Profession, Ethics and Culture

What is a profession?

The defining characteristics of a profession include:

  1. Mastery of a body of knowledge: a professional must go through a period of formal intensive training to gain the knowledge that is not accessible to a lay-person.
  2. Licensed monopoly: after achieving some pre-set required level of expertise they are entitled to provide the service within the monopoly owned by the profession.
  3. Being a Fee-based service provider: professionals charge a fee to supply their service to the public. Because they have a monopoly over the market the fee is determined by negotiation between the professional bodies and the society at large.
  4. Belonging to a Professional society: a professional belongs to a society that determines the qualification criteria, issues licences and regulates the discipline.

Professional code of conduct

The privilege of such a monopoly imposes a number of obligations on the professional to society.

  1. To be a master of the relevant skill and knowledge; ie: ensure they are qualified to provide an adequate service
  2. To support the competency of the profession; to ensure others are qualified and providing adequate services
  3. To provide ethical client service; this imposes ethical obligations on the professionals part
  4. To provide ethical self-service; that is, members should provide each other with professional support (impartial advice, sharing of knowledge, etc)
  5. To provide ethical public service; the professionals have an obligation to the members of society (ie: those who can not afford their services)

Why are 'codes-of-conduct' required?

  1. Society is technically vulnerable; in that a lay-person does not possess the technical knowledge to judge the quality of a professional service
  2. Society is ethically vulnerable; because a lay-person does not possess the necessary knowledge to judge whether a professional is acting ethically or not.
  3. Society has an epistemic vulnerability; because a lay-person does not possess the knowledge to adequately judge the quality of a professional service's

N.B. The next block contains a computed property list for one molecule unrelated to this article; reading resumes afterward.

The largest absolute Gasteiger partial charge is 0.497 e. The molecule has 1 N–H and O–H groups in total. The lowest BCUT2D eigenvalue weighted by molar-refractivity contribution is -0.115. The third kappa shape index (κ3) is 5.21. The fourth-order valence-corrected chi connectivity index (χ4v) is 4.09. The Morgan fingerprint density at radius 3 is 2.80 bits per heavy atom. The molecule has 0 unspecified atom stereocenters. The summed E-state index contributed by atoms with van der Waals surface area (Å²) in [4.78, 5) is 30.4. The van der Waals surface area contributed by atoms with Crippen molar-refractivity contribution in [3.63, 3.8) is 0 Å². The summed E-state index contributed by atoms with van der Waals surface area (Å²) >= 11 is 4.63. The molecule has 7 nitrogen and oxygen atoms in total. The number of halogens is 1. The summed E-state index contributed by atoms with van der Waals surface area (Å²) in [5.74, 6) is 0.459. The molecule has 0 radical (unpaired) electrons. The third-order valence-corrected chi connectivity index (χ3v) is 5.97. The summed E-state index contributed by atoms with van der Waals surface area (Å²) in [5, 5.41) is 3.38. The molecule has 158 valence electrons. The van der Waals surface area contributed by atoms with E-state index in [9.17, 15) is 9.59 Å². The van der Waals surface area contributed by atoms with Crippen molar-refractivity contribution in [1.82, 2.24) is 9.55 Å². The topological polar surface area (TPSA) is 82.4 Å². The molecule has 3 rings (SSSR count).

Complex systems and professional ethics

As the complexity of technology increases, often values are added to the 'list' of desirable conduct. A profession therefore changes over time:

  • Responsibilities and skills
  • Status and activities


Medical professional
Professional responsibility Skill requirement
Past Medical services Medical knowledge & skills
Today Medical services, designing healthy lifestyles & environments Medical knowledge & skills; system design and management knowledge & skills


Professional responsibility Skill requirement
Past Technical design of solutions Technical design knowledge & skills
Today System-coherent project plans/designs; Technical design of solutions System and design management; Technical design

Professional transformation

There are two aspects to the underlying positive feedback mechanism of increasing information and increasing technological system complexity:

  1. Increasing information density: free-to-air and pay TV, radio, internet, newspapers, etc, …
  2. Increasing capacity to intervene and control natural and artificial processes: the capacity to exploit this information to intervene and control natural/artificial processes also increases.

Although there are a number of complex systems for which it is not possible to accurately predict or control behaviour, we can intervene and steer some of these complex systems to 'more desirable' states using our understanding of the dynamics and behaviours of such systems.